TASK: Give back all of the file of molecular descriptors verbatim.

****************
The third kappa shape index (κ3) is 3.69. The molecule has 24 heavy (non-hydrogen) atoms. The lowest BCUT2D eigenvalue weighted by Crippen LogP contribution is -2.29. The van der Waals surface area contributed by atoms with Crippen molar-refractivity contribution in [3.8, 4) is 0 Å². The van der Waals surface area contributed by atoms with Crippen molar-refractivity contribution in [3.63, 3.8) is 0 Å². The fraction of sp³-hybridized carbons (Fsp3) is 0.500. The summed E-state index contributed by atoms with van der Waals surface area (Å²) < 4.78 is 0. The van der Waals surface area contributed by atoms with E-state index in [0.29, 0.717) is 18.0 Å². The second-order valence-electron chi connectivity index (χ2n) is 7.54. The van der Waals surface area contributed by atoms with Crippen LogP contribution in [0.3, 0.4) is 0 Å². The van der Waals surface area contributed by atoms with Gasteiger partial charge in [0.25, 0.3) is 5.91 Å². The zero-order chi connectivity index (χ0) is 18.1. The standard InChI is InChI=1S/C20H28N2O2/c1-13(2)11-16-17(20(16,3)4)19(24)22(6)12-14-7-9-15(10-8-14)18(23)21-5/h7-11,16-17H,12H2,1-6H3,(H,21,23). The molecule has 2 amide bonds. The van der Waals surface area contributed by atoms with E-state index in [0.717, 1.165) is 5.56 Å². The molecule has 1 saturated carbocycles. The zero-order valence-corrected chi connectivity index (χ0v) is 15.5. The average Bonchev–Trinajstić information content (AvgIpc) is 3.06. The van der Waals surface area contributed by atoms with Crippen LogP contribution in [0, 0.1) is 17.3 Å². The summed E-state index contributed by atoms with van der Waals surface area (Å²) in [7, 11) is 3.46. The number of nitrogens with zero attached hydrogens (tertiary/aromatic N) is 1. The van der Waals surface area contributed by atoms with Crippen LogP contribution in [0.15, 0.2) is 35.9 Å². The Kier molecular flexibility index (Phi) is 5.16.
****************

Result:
The third kappa shape index (κ3) is 3.69. The molecule has 24 heavy (non-hydrogen) atoms. The lowest BCUT2D eigenvalue weighted by Crippen LogP contribution is -2.29. The van der Waals surface area contributed by atoms with Crippen molar-refractivity contribution in [3.8, 4) is 0 Å². The van der Waals surface area contributed by atoms with Crippen molar-refractivity contribution in [3.63, 3.8) is 0 Å². The fraction of sp³-hybridized carbons (Fsp3) is 0.500. The summed E-state index contributed by atoms with van der Waals surface area (Å²) < 4.78 is 0. The van der Waals surface area contributed by atoms with E-state index in [0.29, 0.717) is 18.0 Å². The second-order valence-electron chi connectivity index (χ2n) is 7.54. The van der Waals surface area contributed by atoms with Crippen LogP contribution in [0.3, 0.4) is 0 Å². The van der Waals surface area contributed by atoms with Gasteiger partial charge in [0.25, 0.3) is 5.91 Å². The zero-order chi connectivity index (χ0) is 18.1. The standard InChI is InChI=1S/C20H28N2O2/c1-13(2)11-16-17(20(16,3)4)19(24)22(6)12-14-7-9-15(10-8-14)18(23)21-5/h7-11,16-17H,12H2,1-6H3,(H,21,23). The molecule has 2 amide bonds. The van der Waals surface area contributed by atoms with E-state index in [0.717, 1.165) is 5.56 Å². The molecule has 1 saturated carbocycles. The zero-order valence-corrected chi connectivity index (χ0v) is 15.5. The average Bonchev–Trinajstić information content (AvgIpc) is 3.06. The van der Waals surface area contributed by atoms with Crippen LogP contribution in [0, 0.1) is 17.3 Å². The summed E-state index contributed by atoms with van der Waals surface area (Å²) in [7, 11) is 3.46. The number of nitrogens with zero attached hydrogens (tertiary/aromatic N) is 1. The van der Waals surface area contributed by atoms with Crippen LogP contribution in [0.15, 0.2) is 35.9 Å². The Kier molecular flexibility index (Phi) is 5.16.